A marker dedicated to those who fought against communism has been unveiled at the Esplanade Park. Given that Singapore now nears its momentous 50th birthday, it is imperative that we recognise all contributions that have made the birth of our nation, its survival and its continued growth possible.
The efforts of all those that have fought against communism must of course be commemorated. But what of those made by citizens who have found themselves on the losing side of the war? Should their names and the roles they played be buried under the sands of time? Is it a case of the victor rewriting history?
Communism as an ideology may have long lost its lustre but the labours undertook by the communists in opposing colonial rule must not be overlooked. There is a difference between glorifying communism and acknowledging the pains borne by those under the banner of communism. It is possible to pay homage to their toil without endorsing their philosophy.
As our country nears its 5th decade, it is of vital importance that all its pioneers (no matter where their political allegiances may lie) be given their rightful due in history. The story of our nation cannot be complete otherwise.
This is even more necessary in the day and age of mass media and the Internet. Most Singaporeans already know about the fellow citizens who have become exiled from Singapore for ideological differences, be it communism or otherwise, with the ruling government. They are also aware of how certain individuals have been made persona non grata by the state sanctioned recounting of history.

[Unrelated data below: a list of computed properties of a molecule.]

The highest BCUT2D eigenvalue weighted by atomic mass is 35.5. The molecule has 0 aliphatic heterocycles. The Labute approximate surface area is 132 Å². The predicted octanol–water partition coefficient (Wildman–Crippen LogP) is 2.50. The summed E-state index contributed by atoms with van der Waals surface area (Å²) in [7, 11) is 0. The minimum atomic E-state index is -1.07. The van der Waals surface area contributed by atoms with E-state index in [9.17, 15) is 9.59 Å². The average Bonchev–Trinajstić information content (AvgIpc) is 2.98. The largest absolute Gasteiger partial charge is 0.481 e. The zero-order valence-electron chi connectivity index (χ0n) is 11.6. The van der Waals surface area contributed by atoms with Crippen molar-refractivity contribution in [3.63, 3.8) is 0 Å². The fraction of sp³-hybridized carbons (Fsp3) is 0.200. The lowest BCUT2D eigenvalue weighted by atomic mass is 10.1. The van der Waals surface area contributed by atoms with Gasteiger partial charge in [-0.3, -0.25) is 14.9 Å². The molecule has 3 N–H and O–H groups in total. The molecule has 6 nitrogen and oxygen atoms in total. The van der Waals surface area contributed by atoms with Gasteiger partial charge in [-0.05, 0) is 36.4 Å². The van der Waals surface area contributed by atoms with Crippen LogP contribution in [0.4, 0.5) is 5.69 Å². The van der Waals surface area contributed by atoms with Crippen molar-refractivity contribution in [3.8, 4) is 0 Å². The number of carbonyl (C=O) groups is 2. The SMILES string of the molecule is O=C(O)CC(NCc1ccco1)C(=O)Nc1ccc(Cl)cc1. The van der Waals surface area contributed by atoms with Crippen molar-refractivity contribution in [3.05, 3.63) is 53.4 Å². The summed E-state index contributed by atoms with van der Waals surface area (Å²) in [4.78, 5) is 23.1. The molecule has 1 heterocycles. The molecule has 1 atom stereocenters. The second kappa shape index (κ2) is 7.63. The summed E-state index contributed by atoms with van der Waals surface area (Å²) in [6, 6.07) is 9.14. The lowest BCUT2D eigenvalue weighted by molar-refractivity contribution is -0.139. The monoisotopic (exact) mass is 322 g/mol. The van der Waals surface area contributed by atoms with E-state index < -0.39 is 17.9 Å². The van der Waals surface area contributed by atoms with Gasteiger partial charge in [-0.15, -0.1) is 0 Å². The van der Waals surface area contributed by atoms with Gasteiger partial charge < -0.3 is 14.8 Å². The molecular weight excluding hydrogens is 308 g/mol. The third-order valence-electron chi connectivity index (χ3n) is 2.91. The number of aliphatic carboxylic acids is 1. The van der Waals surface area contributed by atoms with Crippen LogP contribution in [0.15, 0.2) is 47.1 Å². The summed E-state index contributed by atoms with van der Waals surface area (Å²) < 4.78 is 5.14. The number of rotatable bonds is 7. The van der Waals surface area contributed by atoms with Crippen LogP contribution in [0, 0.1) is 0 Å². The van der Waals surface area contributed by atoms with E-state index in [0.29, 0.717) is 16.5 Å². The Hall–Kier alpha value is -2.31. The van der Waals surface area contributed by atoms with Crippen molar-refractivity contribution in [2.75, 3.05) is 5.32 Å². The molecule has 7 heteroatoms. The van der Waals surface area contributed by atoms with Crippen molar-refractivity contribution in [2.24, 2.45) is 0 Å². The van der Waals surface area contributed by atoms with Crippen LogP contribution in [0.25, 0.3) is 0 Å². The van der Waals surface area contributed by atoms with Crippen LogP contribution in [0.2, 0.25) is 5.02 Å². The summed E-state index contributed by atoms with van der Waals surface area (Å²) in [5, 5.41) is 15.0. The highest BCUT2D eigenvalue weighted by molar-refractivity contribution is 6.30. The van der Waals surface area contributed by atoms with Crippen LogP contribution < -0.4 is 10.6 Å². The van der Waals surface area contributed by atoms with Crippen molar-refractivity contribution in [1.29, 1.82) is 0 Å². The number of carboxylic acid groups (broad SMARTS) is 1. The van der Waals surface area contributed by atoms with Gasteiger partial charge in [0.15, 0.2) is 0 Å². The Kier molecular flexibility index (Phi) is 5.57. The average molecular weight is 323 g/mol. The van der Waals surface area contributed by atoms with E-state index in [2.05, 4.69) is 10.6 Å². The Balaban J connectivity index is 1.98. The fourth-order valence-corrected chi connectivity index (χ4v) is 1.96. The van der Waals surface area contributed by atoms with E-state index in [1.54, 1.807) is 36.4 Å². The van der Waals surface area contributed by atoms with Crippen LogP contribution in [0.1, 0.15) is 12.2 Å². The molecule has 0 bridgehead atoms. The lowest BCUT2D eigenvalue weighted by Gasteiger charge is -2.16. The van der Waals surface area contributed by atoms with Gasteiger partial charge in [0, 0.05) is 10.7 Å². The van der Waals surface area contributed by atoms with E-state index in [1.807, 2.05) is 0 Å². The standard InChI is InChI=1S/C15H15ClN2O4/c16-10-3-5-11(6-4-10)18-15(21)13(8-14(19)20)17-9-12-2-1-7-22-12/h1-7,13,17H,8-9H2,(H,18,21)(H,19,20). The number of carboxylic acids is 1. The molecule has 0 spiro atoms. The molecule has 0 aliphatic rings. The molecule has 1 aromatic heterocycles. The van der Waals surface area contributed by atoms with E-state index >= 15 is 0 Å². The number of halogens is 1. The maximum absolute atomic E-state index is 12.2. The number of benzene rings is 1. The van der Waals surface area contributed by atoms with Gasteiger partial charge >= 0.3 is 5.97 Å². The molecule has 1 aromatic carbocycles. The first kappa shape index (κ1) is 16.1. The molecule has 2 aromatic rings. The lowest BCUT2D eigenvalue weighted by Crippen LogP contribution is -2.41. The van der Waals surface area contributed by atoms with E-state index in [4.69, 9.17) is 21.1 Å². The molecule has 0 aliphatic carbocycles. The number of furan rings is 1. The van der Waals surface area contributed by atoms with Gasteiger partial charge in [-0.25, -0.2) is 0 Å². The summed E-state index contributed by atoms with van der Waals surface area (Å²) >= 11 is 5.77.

Yet, the blatant disregard for those deemed undesirable by the ruling government looks set to continue. To what end and for what purpose?
Communism has proven not to work. This was proven years ago. But yet, communism is still the convenient bogeyman used to dismiss and discredit some types of opposition. The 60s, 70s, and 80s all had its share of alleged “communists”. Granted some may well have been reds in the 60s and 70s, but all of them? It just doesn’t add up.
Besides, why should the fact that they may have been communists negate the roles that they also played in nation building, in particular independence? After all, the fact that we have now reached this auspicious age is partly owed to their tenacity.
Hot on the heels of the banning of To Singapore With Love, where some of the protagonists have been labeled as communists by the Singapore government, we now have a marker publicly unveiled to commemorate the efforts of those who fought against communism. Is it meant to serve the dual purpose as a tacit reminder of the evils of communism? Is it a timely aide memoire to justify all that was done in the name of this fight against the red scourge? I don’t know the answer and it may well be coincidence. But the timing and nature of it is curious.
I have nothing against the marker and am certainly in agreement that communism would not have worked for Singapore. But ideology is not the issue here. The issue is about acknowledgment and recognition. Give the communists their place in history. Communism may not be relevant now. But it was relevant then and it was popular for a season for a reason now past. It was a rally point for anti colonist movements without which we may still remain a colony. For it to be truly history, it must first be acknowledged.
A commemoration of a conflict is incomplete and one sided without also recognising those they fought against. I am not asking for a marker for communists, only for the acknowledgement of the individuals that have sacrificed for Singapore. Communists or not, they were first and foremost Singaporeans who have played a part in the formation of our nation. We will be 50 years old, and it is time to be more inclusive, rather than play up divisiveness along political lines.